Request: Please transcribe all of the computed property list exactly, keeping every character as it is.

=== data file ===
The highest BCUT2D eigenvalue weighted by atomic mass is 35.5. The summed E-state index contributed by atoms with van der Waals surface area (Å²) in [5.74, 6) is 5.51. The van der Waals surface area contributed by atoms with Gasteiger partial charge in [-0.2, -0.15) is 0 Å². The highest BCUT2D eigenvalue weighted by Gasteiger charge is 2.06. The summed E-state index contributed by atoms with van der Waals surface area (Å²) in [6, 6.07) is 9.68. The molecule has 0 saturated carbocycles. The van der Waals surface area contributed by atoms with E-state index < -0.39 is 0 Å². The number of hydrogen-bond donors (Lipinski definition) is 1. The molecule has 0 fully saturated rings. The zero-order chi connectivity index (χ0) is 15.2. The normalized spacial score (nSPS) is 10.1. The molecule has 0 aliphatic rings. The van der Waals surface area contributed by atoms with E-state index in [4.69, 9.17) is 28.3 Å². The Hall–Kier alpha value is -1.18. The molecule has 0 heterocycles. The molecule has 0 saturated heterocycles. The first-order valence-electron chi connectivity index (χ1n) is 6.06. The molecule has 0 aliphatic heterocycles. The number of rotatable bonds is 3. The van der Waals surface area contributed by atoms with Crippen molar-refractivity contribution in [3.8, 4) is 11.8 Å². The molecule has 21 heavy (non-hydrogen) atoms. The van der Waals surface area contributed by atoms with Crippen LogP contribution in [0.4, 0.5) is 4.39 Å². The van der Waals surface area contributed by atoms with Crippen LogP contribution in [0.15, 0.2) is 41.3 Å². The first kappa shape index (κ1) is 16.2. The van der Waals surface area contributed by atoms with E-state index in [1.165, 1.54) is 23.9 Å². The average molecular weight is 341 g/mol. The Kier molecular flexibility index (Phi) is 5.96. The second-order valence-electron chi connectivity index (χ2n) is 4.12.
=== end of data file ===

The highest BCUT2D eigenvalue weighted by atomic mass is 35.5. The summed E-state index contributed by atoms with van der Waals surface area (Å²) in [5.74, 6) is 5.51. The van der Waals surface area contributed by atoms with Gasteiger partial charge in [-0.2, -0.15) is 0 Å². The highest BCUT2D eigenvalue weighted by Gasteiger charge is 2.06. The summed E-state index contributed by atoms with van der Waals surface area (Å²) in [6, 6.07) is 9.68. The molecule has 0 saturated carbocycles. The van der Waals surface area contributed by atoms with E-state index < -0.39 is 0 Å². The number of hydrogen-bond donors (Lipinski definition) is 1. The molecule has 0 fully saturated rings. The zero-order chi connectivity index (χ0) is 15.2. The normalized spacial score (nSPS) is 10.1. The molecule has 0 aliphatic rings. The van der Waals surface area contributed by atoms with E-state index in [4.69, 9.17) is 28.3 Å². The Hall–Kier alpha value is -1.18. The molecule has 0 heterocycles. The molecule has 0 saturated heterocycles. The first-order valence-electron chi connectivity index (χ1n) is 6.06. The molecule has 0 aliphatic heterocycles. The number of rotatable bonds is 3. The van der Waals surface area contributed by atoms with Crippen molar-refractivity contribution in [3.8, 4) is 11.8 Å². The molecule has 21 heavy (non-hydrogen) atoms. The van der Waals surface area contributed by atoms with Crippen LogP contribution in [0.4, 0.5) is 4.39 Å². The van der Waals surface area contributed by atoms with Crippen LogP contribution in [0.15, 0.2) is 41.3 Å². The first kappa shape index (κ1) is 16.2. The van der Waals surface area contributed by atoms with E-state index in [1.165, 1.54) is 23.9 Å². The average molecular weight is 341 g/mol. The Kier molecular flexibility index (Phi) is 5.96. The second-order valence-electron chi connectivity index (χ2n) is 4.12.